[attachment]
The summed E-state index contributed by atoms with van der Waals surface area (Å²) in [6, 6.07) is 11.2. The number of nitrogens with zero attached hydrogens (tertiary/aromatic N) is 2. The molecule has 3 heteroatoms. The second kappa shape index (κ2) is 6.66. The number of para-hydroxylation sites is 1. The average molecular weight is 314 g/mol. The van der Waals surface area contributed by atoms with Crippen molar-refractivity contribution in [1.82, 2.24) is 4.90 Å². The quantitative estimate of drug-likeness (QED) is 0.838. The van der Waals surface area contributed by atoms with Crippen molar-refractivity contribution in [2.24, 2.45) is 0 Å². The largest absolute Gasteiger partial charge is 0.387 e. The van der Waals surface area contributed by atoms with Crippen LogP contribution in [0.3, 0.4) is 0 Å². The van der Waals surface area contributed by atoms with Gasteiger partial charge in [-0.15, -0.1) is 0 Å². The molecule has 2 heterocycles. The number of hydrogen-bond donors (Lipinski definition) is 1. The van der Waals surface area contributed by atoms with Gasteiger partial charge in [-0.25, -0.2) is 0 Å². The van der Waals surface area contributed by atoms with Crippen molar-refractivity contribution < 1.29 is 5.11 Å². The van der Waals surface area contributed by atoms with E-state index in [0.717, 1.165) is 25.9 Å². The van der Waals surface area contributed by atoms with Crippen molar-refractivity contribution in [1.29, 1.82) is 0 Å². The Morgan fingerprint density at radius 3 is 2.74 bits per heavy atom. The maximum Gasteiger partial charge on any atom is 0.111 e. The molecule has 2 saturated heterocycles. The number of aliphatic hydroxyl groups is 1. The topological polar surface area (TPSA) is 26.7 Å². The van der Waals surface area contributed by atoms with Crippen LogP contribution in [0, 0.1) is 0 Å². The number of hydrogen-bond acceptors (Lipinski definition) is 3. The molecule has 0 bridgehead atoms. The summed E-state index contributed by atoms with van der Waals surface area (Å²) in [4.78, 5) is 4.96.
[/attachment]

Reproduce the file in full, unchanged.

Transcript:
The summed E-state index contributed by atoms with van der Waals surface area (Å²) in [6, 6.07) is 11.2. The number of nitrogens with zero attached hydrogens (tertiary/aromatic N) is 2. The molecule has 3 heteroatoms. The second kappa shape index (κ2) is 6.66. The number of para-hydroxylation sites is 1. The average molecular weight is 314 g/mol. The van der Waals surface area contributed by atoms with Crippen molar-refractivity contribution in [1.82, 2.24) is 4.90 Å². The quantitative estimate of drug-likeness (QED) is 0.838. The van der Waals surface area contributed by atoms with Crippen molar-refractivity contribution in [2.24, 2.45) is 0 Å². The largest absolute Gasteiger partial charge is 0.387 e. The van der Waals surface area contributed by atoms with Crippen LogP contribution in [0.3, 0.4) is 0 Å². The van der Waals surface area contributed by atoms with Gasteiger partial charge in [-0.15, -0.1) is 0 Å². The molecule has 2 heterocycles. The number of hydrogen-bond donors (Lipinski definition) is 1. The van der Waals surface area contributed by atoms with Gasteiger partial charge in [-0.25, -0.2) is 0 Å². The van der Waals surface area contributed by atoms with Crippen molar-refractivity contribution < 1.29 is 5.11 Å². The van der Waals surface area contributed by atoms with E-state index in [0.717, 1.165) is 25.9 Å². The van der Waals surface area contributed by atoms with Crippen molar-refractivity contribution in [1.29, 1.82) is 0 Å². The Morgan fingerprint density at radius 3 is 2.74 bits per heavy atom. The maximum Gasteiger partial charge on any atom is 0.111 e. The molecule has 2 saturated heterocycles. The number of aliphatic hydroxyl groups is 1. The topological polar surface area (TPSA) is 26.7 Å². The van der Waals surface area contributed by atoms with Crippen LogP contribution in [0, 0.1) is 0 Å². The number of hydrogen-bond acceptors (Lipinski definition) is 3. The molecule has 0 bridgehead atoms. The summed E-state index contributed by atoms with van der Waals surface area (Å²) in [4.78, 5) is 4.96.